Friday, December 28

Pinterest's Significance


This morning, I came across a post from a sweet lady I know only in the virtual sense. We are worlds apart, even though she lives just 45 minutes from me. She is a sweet, kind, Kindergarten teacher with a toddler and husband. She writes today about not letting Pinterest be a compass of sorts. Not letting Pinterest define you as a mother. Not letting Pinterest define you as a failure because you can’t cook like Paula Deen and someone somewhere pinned it to some food board. Though the post is aimed at mothers, it is so true for us twentysomething girls too, to an extent.

Here are a few of my issues with Pinterest:
 It’s no new phenomenon. My Momma has been doing it for decades. In fact, she’s an active pinner, but still refers to magazine rip outs from 2001.
It causes anxiety. Everyone’s got to have a wedding board…yet, most of us aren’t engaged. Everyone’s got to have a baking board…yet, when was the last time you made 4 dozen from scratch 7 layer bars for yourself? Everyone’s got to have a fitness inspiration board…yet, when was the last time you actually did one of those workouts? Maybe anxiety isn’t the right word, but it leaves me feeling like I lack something. I lack the ring. I lack the cute kid. I lack the fabulous fashion. I lack the metabolism to make chocolate wasted cupcakes and eat them without feeling like I have to bitch about it because it’s a few hundred calories my ass just doesn’t need. But I still pin. I still hold out the hope that next week I’ll get around to that healthy smoothie.

 I don’t have the cash to decorate my ~1100 sq. ft. apartment like Nate Berkus and frankly, I don’t want to. But yet, I used to pin all sorts of “dream home” stuff. Yes, I would love to have pink shutters on stacked stone. But in reality, I doubt I ever will. I know that sounds negative, but it’s time us twentysomethings embrace what we have. Lusting after things is always important. Hell, I’m saving up for a trip of a lifetime. But, I am also aware that my furniture doesn’t match; some of it is rescued from Goodwill that I’ve either painted/refinished/modgepodged for around $35. Surviving this part of life means when you can have the next Nate Berkus decorate your house, you enjoy every minute of it.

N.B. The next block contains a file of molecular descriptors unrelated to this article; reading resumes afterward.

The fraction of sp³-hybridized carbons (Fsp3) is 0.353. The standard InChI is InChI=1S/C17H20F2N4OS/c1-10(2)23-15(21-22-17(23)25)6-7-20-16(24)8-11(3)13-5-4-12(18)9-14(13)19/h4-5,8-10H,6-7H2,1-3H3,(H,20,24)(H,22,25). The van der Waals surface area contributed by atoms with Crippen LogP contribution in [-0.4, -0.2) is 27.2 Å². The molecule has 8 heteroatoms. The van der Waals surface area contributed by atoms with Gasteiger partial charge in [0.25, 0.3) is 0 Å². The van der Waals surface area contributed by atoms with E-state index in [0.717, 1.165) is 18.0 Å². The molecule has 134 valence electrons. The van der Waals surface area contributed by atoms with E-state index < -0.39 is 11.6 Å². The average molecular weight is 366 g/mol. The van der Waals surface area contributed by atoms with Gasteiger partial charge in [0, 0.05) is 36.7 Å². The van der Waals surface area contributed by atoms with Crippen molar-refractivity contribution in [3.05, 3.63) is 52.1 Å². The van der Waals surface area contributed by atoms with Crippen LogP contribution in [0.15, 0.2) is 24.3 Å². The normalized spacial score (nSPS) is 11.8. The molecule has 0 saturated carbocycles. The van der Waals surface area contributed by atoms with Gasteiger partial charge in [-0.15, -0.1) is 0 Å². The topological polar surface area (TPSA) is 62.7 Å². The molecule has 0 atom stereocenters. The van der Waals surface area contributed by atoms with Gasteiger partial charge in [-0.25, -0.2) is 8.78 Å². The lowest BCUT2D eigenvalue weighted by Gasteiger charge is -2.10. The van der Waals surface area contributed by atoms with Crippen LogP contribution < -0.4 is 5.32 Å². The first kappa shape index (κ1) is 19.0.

I like to bake. I like to cook. I’m very crafty. I’m what you would call a creative person. I’ve been doing stuff like that my whole life. But even I can’t decorate a cake like the one’s some of these stay at home moms, or girls still in undergrad, have pinned (and possibly created.) Because you know what? I’m 24. I have a full time job. I throw parties where the main component is alcohol. Mind you they are damn good parties, but it’s like college with a better (or worse depending on who you are) bank account. I’m fine with that. Because at these parties, I make glittered cupcakes and from scratch macaroni and cheese that gets eaten at 4am. But for lunch today I’m probably going to have a frozen dinner and that’s okay too.

Part of this is a pep talk to myself: I am constantly in a state of moodiness. Some days nothing but contentment washes over me. Some days all I want to do is brood and/or cry about what I lack. Part of that is because of social media: the twentysomethings best friend and biggest adversary. XYZ friend from high school just got engaged in Bora Bora and posted 3546 pictures on Facebook, OF COURSE you HAVE to spend an hour looking at every single one. Which is about as productive as looking at the wall.

This is my life. Not someone else’s. Nothing is wrong with the girls that have 12456 pins about crap they will never use. But it’s time I start getting real with myself. I’ve, for the most part, stopped pinning. I’m going to slowly make my way through every pin I have. If it’s nothing but a link to a pretty picture of cookies? Delete. Recipes I try that fail? Delete. Recipes I try that I love? Stay.

I’ll pin to “Hair/Makeup/Nails” but I’m about as inept at doing my hair as I am with trigonometry. It’s high time I recognize I’ll never be a whiz with certain things. I’ll never be anyone besides me: a whiz at baking, bartending and crafting. The rest? It’ll sort itself out. Our mothers became excellent people without Pinterest and other social media sites. I bet we will too.

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